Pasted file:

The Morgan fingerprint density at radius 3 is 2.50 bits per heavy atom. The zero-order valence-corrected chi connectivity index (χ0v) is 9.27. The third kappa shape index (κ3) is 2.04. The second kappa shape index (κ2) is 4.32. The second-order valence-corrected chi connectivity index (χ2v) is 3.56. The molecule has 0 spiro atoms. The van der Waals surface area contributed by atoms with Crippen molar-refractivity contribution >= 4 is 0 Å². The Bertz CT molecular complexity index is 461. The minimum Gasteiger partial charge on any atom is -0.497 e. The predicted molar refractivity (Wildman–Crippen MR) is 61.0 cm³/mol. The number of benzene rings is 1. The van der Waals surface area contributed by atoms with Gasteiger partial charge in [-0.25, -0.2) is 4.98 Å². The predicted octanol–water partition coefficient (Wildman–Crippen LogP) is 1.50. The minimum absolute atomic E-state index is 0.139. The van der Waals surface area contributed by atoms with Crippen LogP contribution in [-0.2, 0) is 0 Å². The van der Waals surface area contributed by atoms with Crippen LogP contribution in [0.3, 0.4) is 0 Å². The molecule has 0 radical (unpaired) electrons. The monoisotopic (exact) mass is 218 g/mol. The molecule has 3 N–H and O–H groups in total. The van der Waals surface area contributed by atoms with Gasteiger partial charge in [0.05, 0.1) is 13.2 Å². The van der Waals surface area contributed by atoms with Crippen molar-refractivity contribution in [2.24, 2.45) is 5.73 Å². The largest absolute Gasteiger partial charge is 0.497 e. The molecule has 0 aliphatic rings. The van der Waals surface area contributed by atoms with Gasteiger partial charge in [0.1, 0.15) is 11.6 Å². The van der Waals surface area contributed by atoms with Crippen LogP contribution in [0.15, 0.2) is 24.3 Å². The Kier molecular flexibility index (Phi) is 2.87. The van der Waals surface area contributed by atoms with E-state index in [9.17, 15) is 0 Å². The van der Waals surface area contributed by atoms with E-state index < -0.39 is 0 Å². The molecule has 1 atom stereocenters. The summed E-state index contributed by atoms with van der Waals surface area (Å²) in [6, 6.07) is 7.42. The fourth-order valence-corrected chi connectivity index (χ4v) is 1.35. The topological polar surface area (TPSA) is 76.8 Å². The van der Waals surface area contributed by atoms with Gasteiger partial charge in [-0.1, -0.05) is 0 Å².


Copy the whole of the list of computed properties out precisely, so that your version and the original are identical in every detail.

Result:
The Morgan fingerprint density at radius 3 is 2.50 bits per heavy atom. The zero-order valence-corrected chi connectivity index (χ0v) is 9.27. The third kappa shape index (κ3) is 2.04. The second kappa shape index (κ2) is 4.32. The second-order valence-corrected chi connectivity index (χ2v) is 3.56. The molecule has 0 spiro atoms. The van der Waals surface area contributed by atoms with Crippen molar-refractivity contribution >= 4 is 0 Å². The Bertz CT molecular complexity index is 461. The minimum Gasteiger partial charge on any atom is -0.497 e. The predicted molar refractivity (Wildman–Crippen MR) is 61.0 cm³/mol. The number of benzene rings is 1. The van der Waals surface area contributed by atoms with Gasteiger partial charge in [-0.25, -0.2) is 4.98 Å². The predicted octanol–water partition coefficient (Wildman–Crippen LogP) is 1.50. The minimum absolute atomic E-state index is 0.139. The van der Waals surface area contributed by atoms with Crippen LogP contribution in [-0.2, 0) is 0 Å². The van der Waals surface area contributed by atoms with Crippen LogP contribution in [0.3, 0.4) is 0 Å². The molecule has 0 radical (unpaired) electrons. The monoisotopic (exact) mass is 218 g/mol. The molecule has 3 N–H and O–H groups in total. The van der Waals surface area contributed by atoms with Gasteiger partial charge in [0.05, 0.1) is 13.2 Å². The van der Waals surface area contributed by atoms with Crippen molar-refractivity contribution in [2.24, 2.45) is 5.73 Å². The largest absolute Gasteiger partial charge is 0.497 e. The molecule has 0 aliphatic rings. The van der Waals surface area contributed by atoms with Gasteiger partial charge in [0.1, 0.15) is 11.6 Å². The van der Waals surface area contributed by atoms with Crippen LogP contribution in [0.15, 0.2) is 24.3 Å². The Kier molecular flexibility index (Phi) is 2.87. The van der Waals surface area contributed by atoms with E-state index in [9.17, 15) is 0 Å². The van der Waals surface area contributed by atoms with E-state index < -0.39 is 0 Å². The molecule has 1 atom stereocenters. The summed E-state index contributed by atoms with van der Waals surface area (Å²) in [6, 6.07) is 7.42. The fourth-order valence-corrected chi connectivity index (χ4v) is 1.35. The topological polar surface area (TPSA) is 76.8 Å². The van der Waals surface area contributed by atoms with Gasteiger partial charge in [-0.1, -0.05) is 0 Å².